What makes Jiro Dreams of Sushi a truly great film, however, is how far Gelb ventures beyond the process. The how of Jiro’s craft isn’t as meaningful as the why, and at heart, the film is a profound exploration of humanity’s capacity for artistic drive. Jiro, in fact, is only one character among many striving constantly for culinary improvement. His sons, his assistants, and his apprentices all share a similar drive towards perfection, working tirelessly every day to be the best they can be. It is an ethic that initially seems alien, yet as the film goes along, any individual with an artistic drive may begin to see parts of themselves in Jiro and his team. At the end of the day, they want nothing more than to continue performing the work that makes them happy, and to do so to the best of their abilities. Is that not what we all wish for? A career that fulfills us? Work that challenges us? A life that makes us whole?
The film is so brilliantly made that these questions become more than mere proverb. In particular, the struggles of Jiro’s sons – who work tirelessly in hopes that they will one day escape their father’s shadow – illustrate the overwhelming difficulties of realizing one’s dreams in tandem with the highs of satisfaction, and the dichotomy that drives these men reveals deeper truths about the human condition.
I can scarcely imagine Jiro Dreams of Sushi being presented better than it is on this Blu-Ray release. The 1.78:1 1080p transfer is gorgeous, lush, colorful, and richly detailed. There are problems here and there; digital noise is a frequent distraction, aliasing and artifacts pop up on occasion, and several shots are much softer than others, but this is all inherent to the source. The film was photographed digitally using multiple cameras, each of different quality, and that means there is an inherent limit on how “good” the film can look. None of these issues belong to the transfer itself, and on the whole, this is the best way to view the film’s stunning cinematography.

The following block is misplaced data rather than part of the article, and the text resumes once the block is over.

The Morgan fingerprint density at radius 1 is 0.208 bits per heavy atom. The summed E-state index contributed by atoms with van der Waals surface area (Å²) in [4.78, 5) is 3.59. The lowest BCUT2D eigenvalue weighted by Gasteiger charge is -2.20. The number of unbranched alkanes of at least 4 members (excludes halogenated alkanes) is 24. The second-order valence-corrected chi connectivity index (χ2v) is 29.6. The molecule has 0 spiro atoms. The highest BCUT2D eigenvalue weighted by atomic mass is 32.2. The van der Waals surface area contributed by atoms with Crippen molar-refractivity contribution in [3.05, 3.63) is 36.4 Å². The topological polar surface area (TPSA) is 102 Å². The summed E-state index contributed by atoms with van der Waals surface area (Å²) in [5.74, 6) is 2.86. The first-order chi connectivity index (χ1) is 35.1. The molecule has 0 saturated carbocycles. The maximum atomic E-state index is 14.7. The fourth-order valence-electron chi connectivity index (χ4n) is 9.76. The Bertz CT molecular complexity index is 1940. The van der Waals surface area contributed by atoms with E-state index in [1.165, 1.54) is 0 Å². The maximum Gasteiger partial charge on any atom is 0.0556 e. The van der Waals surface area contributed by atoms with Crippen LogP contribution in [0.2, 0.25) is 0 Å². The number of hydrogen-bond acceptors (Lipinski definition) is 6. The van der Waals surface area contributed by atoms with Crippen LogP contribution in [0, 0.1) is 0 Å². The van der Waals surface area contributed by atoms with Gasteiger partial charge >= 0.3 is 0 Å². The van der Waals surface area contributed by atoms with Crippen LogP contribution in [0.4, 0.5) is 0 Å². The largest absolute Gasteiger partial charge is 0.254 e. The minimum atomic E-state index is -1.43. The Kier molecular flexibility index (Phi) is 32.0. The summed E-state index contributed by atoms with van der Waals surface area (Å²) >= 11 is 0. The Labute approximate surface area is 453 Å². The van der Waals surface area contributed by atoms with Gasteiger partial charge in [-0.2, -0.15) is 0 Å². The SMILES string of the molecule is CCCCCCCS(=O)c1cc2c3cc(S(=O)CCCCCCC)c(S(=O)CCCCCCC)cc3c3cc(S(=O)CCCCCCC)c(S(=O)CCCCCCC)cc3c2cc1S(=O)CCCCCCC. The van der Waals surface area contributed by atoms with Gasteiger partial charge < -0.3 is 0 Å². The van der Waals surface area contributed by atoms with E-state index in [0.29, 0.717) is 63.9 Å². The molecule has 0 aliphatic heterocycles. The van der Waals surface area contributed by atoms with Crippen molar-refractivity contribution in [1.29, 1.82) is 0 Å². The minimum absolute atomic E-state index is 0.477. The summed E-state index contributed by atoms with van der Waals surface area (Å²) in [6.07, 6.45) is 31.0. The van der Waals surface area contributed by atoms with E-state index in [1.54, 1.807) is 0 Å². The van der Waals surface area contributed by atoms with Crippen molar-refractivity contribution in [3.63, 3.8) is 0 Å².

The 5.1 DTS-HD MA track has similar strengths and weaknesses. Because of documentary production methods, there are times when the soundscape is more muffled and limited than it ideally would be, but on the whole, the film sounds great. Dialogue comes through crisp and clear, and is consistently well balanced above other noise. The music – a rousing classical collection, one of the film’s greatest strengths – sounds fantastic, and the few moments when LFE kicks in are sonic powerhouses.
The Special Features are surprisingly rich and give a good amount of insight into the production and extended world of the film. All viewers shall be satisfied, whether one wants to learn more about sushi or wishes to hear from the filmmakers themselves. Take a look at the complete list of extras below:
- Deleted Scenes
- Sushi Gallery
- Commentary with Director David Gelb and Editor Brandon Driscoll-Luttringer
- Theatrical Trailer
This is a comprehensive, definitive collection for one of the best films of the year. I could not recommend Jiro Dreams of Sushi more enthusiastically, and this excellent Blu-Ray release is the best way to experience the film at home.